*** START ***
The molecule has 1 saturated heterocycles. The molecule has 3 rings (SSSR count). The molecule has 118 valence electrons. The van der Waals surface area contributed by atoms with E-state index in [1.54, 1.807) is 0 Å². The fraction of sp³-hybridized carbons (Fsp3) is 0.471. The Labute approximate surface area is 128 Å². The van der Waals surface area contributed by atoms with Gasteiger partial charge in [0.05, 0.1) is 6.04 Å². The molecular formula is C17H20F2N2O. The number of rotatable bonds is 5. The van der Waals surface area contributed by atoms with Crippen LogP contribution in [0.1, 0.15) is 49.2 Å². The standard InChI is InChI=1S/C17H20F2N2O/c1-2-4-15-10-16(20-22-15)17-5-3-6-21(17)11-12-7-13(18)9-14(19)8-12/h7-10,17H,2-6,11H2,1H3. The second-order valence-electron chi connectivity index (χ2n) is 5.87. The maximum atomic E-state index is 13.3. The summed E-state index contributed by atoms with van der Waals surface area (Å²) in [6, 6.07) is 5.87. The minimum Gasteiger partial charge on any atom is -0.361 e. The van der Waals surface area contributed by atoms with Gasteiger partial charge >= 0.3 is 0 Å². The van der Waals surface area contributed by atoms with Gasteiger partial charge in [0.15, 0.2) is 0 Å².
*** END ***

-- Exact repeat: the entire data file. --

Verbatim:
The molecule has 1 saturated heterocycles. The molecule has 3 rings (SSSR count). The molecule has 118 valence electrons. The van der Waals surface area contributed by atoms with E-state index in [1.54, 1.807) is 0 Å². The fraction of sp³-hybridized carbons (Fsp3) is 0.471. The Labute approximate surface area is 128 Å². The van der Waals surface area contributed by atoms with Gasteiger partial charge in [0.05, 0.1) is 6.04 Å². The molecular formula is C17H20F2N2O. The number of rotatable bonds is 5. The van der Waals surface area contributed by atoms with Crippen LogP contribution in [0.1, 0.15) is 49.2 Å². The standard InChI is InChI=1S/C17H20F2N2O/c1-2-4-15-10-16(20-22-15)17-5-3-6-21(17)11-12-7-13(18)9-14(19)8-12/h7-10,17H,2-6,11H2,1H3. The second-order valence-electron chi connectivity index (χ2n) is 5.87. The maximum atomic E-state index is 13.3. The summed E-state index contributed by atoms with van der Waals surface area (Å²) in [6, 6.07) is 5.87. The minimum Gasteiger partial charge on any atom is -0.361 e. The van der Waals surface area contributed by atoms with Gasteiger partial charge >= 0.3 is 0 Å². The van der Waals surface area contributed by atoms with Gasteiger partial charge in [0.15, 0.2) is 0 Å².